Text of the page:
Cynthia Coney, MEd, CAPP, was the keynote speaker, and spoke as a patient living with lupus, at ACR’s ARHP Keynote Address: Happiness from the Inside Out. Coney is a nationally recognized speaker, trainer, and author. She holds a Master’s Degree in Educational Leadership and is a Master Trainer for the Centers for Disease Control and Prevention (CDC) and The Center for Prevention Workforce Development. Her publications include: Earned Income: A Critical Resource for Sustainable Nonprofit Health Organizations, Intellectual Property for Nonprofit Organizations, and The Wild Woman’s Guide to Living with Chronic Illness.
As a patient who’s been diagnosed with lupus in 1980, she shared her experience as a patient receiving care and support for more than 30 years. She had one advice to offer health professionals, that is: offer empathy, not sympathy.
The Canadian Institute for the Relief of Pain and Disability will be hosting, as part of their Chronic Pain Webinar Series, The Stanford Chronic Pain Self-Management Program (CPSMP): International Perspectives on Thursday, November 20 at 8:30am PST.
The CPSMP is a two-and-a-half hour workshop given once a week, for six weeks, in community settings such as senior centers, churches, libraries and hospitals. The workshop covers the following topics: Continue reading
Image courtesy of Ambro at FreeDigitalPhotos.net
I am not an Arthritis Superhero. I don’t work at one of Canada’s best workplaces for employees living with arthritis. I didn’t participate the annual World Arthritis Day in any special way other than my daily dog walk. I don’t produce videos on living with arthritis to win international acclaim. Nor have I ever been nominated or honoured for any outstanding community leadership in the arthritis field—nor do I expect to be recognized.
What I am is one of the 4.6 million men, women and children diagnosed with arthritis, who soldier along as we cope with our maladies and pains as best as we can. While all of the above mentioned “happenings” connected with increasing arthritis awareness create an all-important public buzz, the rest of us mortals are left trying to figure how to climb a flight of stairs, or twist off the top from a jam jar, or find a comfortable sleeping position. In other words, it’s all about our personal struggle on a daily basis to get through the day (and night) in a positive way, and then try to repeat it over and over again . . . Continue reading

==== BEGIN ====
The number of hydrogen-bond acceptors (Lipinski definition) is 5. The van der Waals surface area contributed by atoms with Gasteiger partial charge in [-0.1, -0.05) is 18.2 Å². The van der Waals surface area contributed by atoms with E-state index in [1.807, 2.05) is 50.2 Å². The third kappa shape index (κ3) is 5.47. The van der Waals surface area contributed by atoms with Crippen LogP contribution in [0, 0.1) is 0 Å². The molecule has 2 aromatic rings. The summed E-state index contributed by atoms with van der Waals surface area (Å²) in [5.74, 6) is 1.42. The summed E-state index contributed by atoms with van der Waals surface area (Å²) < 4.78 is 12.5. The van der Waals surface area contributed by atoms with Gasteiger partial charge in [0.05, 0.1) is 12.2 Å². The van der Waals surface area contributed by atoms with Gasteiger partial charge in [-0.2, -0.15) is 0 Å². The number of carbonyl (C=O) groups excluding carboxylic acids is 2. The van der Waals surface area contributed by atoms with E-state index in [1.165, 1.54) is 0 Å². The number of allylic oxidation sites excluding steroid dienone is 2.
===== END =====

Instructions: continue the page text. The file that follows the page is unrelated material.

ACE joins forces with the USA’s Centers for Disease Control and Prevention’s One & Only Campaign
We are proud to announce that Arthritis Consumer Experts (ACE) has recently become a member of the One & Only Campaign, a public safety campaign to promote safe injection practices in all healthcare settings. By teaming up with the Safe Injection Practices Coalition, we’re joining professional groups, healthcare systems, provider groups, private companies and others dedicated to raising awareness of the importance of injection safety.
According to the results from the JointHealth™ Program Satisfaction and Interest survey, people living with arthritis want to learn about natural ways to help treat or ease the pain from arthritis, including rheumatoid arthritis (RA). Below are some life hacks for rheumatoid arthritis that you can consider. Please note that this article is for information purposes only and not intended to be medical advice. Talk to your healthcare provider before changing or starting a new treatment plan.
A new trial in the United States is looking at the effect of salt on the immune system. Previous research shows that a high intake of salt has an adverse effect on medical conditions like high blood pressure and diseases like heart disease, osteoporosis, and stomach cancer.
A study conducted at Brigham and Women’s Hospital in Boston found that animals fed a high-salt diet for three weeks had a dramatic increase in a type of cell in the immune system called type 17 helper T cell (Th17) when compared to those fed a normal diet. The Th17 cell triggers inflammation and is associated with diseases like type 1 diabetes, rheumatoid arthritis, multiple sclerosis and Crohn’s and ulcerative colitis (which cause inflammation in the gut).